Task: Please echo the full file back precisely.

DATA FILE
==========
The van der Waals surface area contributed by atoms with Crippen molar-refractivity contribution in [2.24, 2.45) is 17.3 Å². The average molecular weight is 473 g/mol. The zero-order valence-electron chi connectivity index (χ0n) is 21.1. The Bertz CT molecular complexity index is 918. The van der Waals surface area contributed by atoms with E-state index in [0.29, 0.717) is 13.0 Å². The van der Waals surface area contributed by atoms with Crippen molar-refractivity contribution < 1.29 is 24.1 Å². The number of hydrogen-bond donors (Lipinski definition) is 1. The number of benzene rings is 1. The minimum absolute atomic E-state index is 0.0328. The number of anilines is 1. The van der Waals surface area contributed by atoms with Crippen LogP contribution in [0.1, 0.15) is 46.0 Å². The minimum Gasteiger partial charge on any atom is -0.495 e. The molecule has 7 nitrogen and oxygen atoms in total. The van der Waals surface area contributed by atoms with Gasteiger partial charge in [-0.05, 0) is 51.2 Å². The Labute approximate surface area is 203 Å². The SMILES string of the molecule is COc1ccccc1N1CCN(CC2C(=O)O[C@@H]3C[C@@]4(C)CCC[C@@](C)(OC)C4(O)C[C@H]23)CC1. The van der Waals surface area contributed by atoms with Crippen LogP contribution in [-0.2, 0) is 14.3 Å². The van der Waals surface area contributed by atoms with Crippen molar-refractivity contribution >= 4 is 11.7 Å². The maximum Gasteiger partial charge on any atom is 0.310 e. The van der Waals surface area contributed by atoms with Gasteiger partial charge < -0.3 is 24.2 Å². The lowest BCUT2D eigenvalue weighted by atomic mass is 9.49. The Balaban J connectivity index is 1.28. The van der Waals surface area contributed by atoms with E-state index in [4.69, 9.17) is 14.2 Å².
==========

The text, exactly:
The van der Waals surface area contributed by atoms with Crippen molar-refractivity contribution in [2.24, 2.45) is 17.3 Å². The average molecular weight is 473 g/mol. The zero-order valence-electron chi connectivity index (χ0n) is 21.1. The Bertz CT molecular complexity index is 918. The van der Waals surface area contributed by atoms with E-state index in [0.29, 0.717) is 13.0 Å². The van der Waals surface area contributed by atoms with Crippen molar-refractivity contribution < 1.29 is 24.1 Å². The number of hydrogen-bond donors (Lipinski definition) is 1. The number of benzene rings is 1. The minimum absolute atomic E-state index is 0.0328. The number of anilines is 1. The van der Waals surface area contributed by atoms with Crippen LogP contribution in [0.1, 0.15) is 46.0 Å². The minimum Gasteiger partial charge on any atom is -0.495 e. The molecule has 7 nitrogen and oxygen atoms in total. The van der Waals surface area contributed by atoms with Gasteiger partial charge in [-0.05, 0) is 51.2 Å². The Labute approximate surface area is 203 Å². The SMILES string of the molecule is COc1ccccc1N1CCN(CC2C(=O)O[C@@H]3C[C@@]4(C)CCC[C@@](C)(OC)C4(O)C[C@H]23)CC1. The van der Waals surface area contributed by atoms with Crippen LogP contribution in [-0.2, 0) is 14.3 Å². The van der Waals surface area contributed by atoms with Crippen molar-refractivity contribution >= 4 is 11.7 Å². The maximum Gasteiger partial charge on any atom is 0.310 e. The van der Waals surface area contributed by atoms with Gasteiger partial charge < -0.3 is 24.2 Å². The lowest BCUT2D eigenvalue weighted by atomic mass is 9.49. The Balaban J connectivity index is 1.28. The van der Waals surface area contributed by atoms with E-state index in [4.69, 9.17) is 14.2 Å².